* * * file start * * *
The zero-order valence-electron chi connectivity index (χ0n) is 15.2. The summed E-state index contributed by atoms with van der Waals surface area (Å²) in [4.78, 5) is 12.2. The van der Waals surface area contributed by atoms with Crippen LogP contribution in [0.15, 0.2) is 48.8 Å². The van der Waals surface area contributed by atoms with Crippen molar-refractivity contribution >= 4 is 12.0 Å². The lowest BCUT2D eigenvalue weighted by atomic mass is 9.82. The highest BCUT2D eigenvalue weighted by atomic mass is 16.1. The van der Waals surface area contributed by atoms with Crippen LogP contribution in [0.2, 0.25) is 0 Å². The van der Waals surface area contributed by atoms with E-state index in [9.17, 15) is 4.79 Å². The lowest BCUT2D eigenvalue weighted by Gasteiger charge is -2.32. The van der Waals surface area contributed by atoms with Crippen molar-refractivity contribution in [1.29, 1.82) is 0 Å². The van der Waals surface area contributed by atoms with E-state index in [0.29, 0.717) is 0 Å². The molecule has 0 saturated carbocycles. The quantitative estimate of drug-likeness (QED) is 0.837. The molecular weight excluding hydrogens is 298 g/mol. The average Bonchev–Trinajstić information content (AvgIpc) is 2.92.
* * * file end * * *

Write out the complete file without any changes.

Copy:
The zero-order valence-electron chi connectivity index (χ0n) is 15.2. The summed E-state index contributed by atoms with van der Waals surface area (Å²) in [4.78, 5) is 12.2. The van der Waals surface area contributed by atoms with Crippen LogP contribution in [0.15, 0.2) is 48.8 Å². The van der Waals surface area contributed by atoms with Crippen molar-refractivity contribution >= 4 is 12.0 Å². The lowest BCUT2D eigenvalue weighted by atomic mass is 9.82. The highest BCUT2D eigenvalue weighted by atomic mass is 16.1. The van der Waals surface area contributed by atoms with Crippen LogP contribution in [0.2, 0.25) is 0 Å². The van der Waals surface area contributed by atoms with E-state index in [9.17, 15) is 4.79 Å². The lowest BCUT2D eigenvalue weighted by Gasteiger charge is -2.32. The van der Waals surface area contributed by atoms with Crippen molar-refractivity contribution in [1.29, 1.82) is 0 Å². The van der Waals surface area contributed by atoms with E-state index in [0.29, 0.717) is 0 Å². The molecule has 0 saturated carbocycles. The quantitative estimate of drug-likeness (QED) is 0.837. The molecular weight excluding hydrogens is 298 g/mol. The average Bonchev–Trinajstić information content (AvgIpc) is 2.92.